Since Mike Tyson pinned Desiree Washington down on an Indianapolis hotel bed and raped her as she pleaded for him to stop, Tyson has returned to boxing. He has also completely rehabilitated his image to the point of exceeding his fame that he had in the 1980’s when he pummeled all those who would come before him including Michael Spinks. In the past 10 years, Tyson has lived off of his name, appearing in movies like The Hangover Series, and How I Met Your Mother. “Famous for being famous.” Tyson, who still has issues with rage (he said in a 2003 interview with Fox News on whether he raped Washington, “I really wish I did now. But now I really do want to rape her.”) will star in an animated series, Mike Tyson Mysteries.
Here’s a brief thumbnail of the series:
In the new animated comedy series Mike Tyson Mysteries, Mike Tyson is taking the fight from the boxing ring to the streets… by solving mysteries! Armed with a magical tattoo on his face and a trusty associate by his side — a talking pigeon — if you have a problem that needs solving, Iron Mike is in your corner. The series incorporates live-action appearances featuring Mighty Mike himself, and the gloves come off as the former heavyweight champ and his fowl-mouthed partner gear up for weekly adventures as they put unsolved mysteries — like how to defeat a super computer at chess or why a famous author/werewolf can’t finish his novel — down for the count.
It’s got a parrot!. Admittedly, it’s on the adult-themed “Adult Swim” which is the after-hours portion of Cartoon Network, but I’m still stumped at how this convicted felon just keeps getting nine more lives.
Tyson joins a long line of those who are “Famous for being famous” like the Kardashians and Paris Hilton. Television (and the world) would be better off if it didn’t have them on it.
Mike Tyson is a douchebag. He deserves an animated cartoon just about as much as I do. Except I didn’t rape anyone. Maybe if I had made poorer choices back in 1991, I’d find myself living in Vegas starring in movies and cartoons, too!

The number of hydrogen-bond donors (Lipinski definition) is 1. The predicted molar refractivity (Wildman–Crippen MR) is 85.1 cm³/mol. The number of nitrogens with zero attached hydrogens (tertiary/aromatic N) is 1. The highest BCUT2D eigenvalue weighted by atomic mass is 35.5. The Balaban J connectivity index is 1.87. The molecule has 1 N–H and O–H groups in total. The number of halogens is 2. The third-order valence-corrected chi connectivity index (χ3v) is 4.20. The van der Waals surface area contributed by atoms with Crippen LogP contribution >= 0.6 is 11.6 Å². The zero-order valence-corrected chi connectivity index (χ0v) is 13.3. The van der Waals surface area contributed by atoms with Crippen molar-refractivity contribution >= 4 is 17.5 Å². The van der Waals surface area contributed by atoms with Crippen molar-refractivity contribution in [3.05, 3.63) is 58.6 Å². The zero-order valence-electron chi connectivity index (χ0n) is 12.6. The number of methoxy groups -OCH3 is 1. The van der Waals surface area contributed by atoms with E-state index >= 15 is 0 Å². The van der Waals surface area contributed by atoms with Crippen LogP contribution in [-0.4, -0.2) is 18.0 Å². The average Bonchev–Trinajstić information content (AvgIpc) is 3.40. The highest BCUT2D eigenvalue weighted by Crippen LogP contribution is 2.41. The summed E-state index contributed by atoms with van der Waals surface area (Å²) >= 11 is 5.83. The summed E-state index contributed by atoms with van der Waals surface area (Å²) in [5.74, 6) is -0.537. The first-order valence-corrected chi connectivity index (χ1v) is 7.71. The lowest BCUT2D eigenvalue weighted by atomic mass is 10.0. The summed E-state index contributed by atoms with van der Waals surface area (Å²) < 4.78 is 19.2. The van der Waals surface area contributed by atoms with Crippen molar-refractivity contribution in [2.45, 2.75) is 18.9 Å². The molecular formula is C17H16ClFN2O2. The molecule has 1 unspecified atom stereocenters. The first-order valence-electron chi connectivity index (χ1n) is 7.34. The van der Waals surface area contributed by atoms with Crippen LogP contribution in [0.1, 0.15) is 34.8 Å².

May was a tough month. So tough. Grueling. But May is over, and all that was left was to talk about the aftermath and pick up the pieces.
We talked about the changes to the coaching staff and what trading Jack Maloof for George Brett means for the team going forward and if it means anything other than window dressing and a PR cover.
We also discussed Yordano Ventura's promotion, Danny Duffy's rehab starts, and other moves recently. That led to a discussion about whether fans are setting themselves up for disappointment about Duffy whenever he returns. The concern came from Duffy's activity in social media, his previous work in the big leagues, and the expectation that he's going to be back to form right away.
Then we covered the weird rain delay game, delved into the PED controversy, and hoped for better days for the Royals.
The entire crew of The Ballgame was together to discuss or commiserate the state of the current 2013 Royals. But this was a no-grumbling zone for the hour. We spoke with former Royals outfielder Brian McRae about his time growing up in the Royals clubhouse with his father Hal. We also talked to him about his very opinionated thoughts on what to do to fix the current Royals. We ended the show each giving our ideas on how to take the Royals, who went from first to last – back to first again.
The Ballgame is on ESPN 1510 AM in Kansas City every Wednesday from 4pm to 5pm. You can interact with the show on Facebook at Twitter at /theballgamekc or catch all our episodes at theballgamekc.com.
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Wow. The Royals. What a disaster. It’s unclear if even today’s news of them hiring Hall of Famer George Brett as the new hitting coach can help things.
One thing is certain, Brad Brickell has had it. He’s seen enough promises. He’s seen enough slogans. He’s seen enough misery. He’s out.
These are his words. You’re welcome to throw him a follow at twitter.com/bradbrick
Many of us aren’t far behind you, Brad.
Leaving the Royals
My name is Brad and I’m a recovering Royals fan. In the back of my mind I’ve known for some time that it would come to this, but I patiently stuck with the Royals through thin and thinner. Unfortunately (or maybe fortunately), May 2013 was enough to push me over the edge and into action.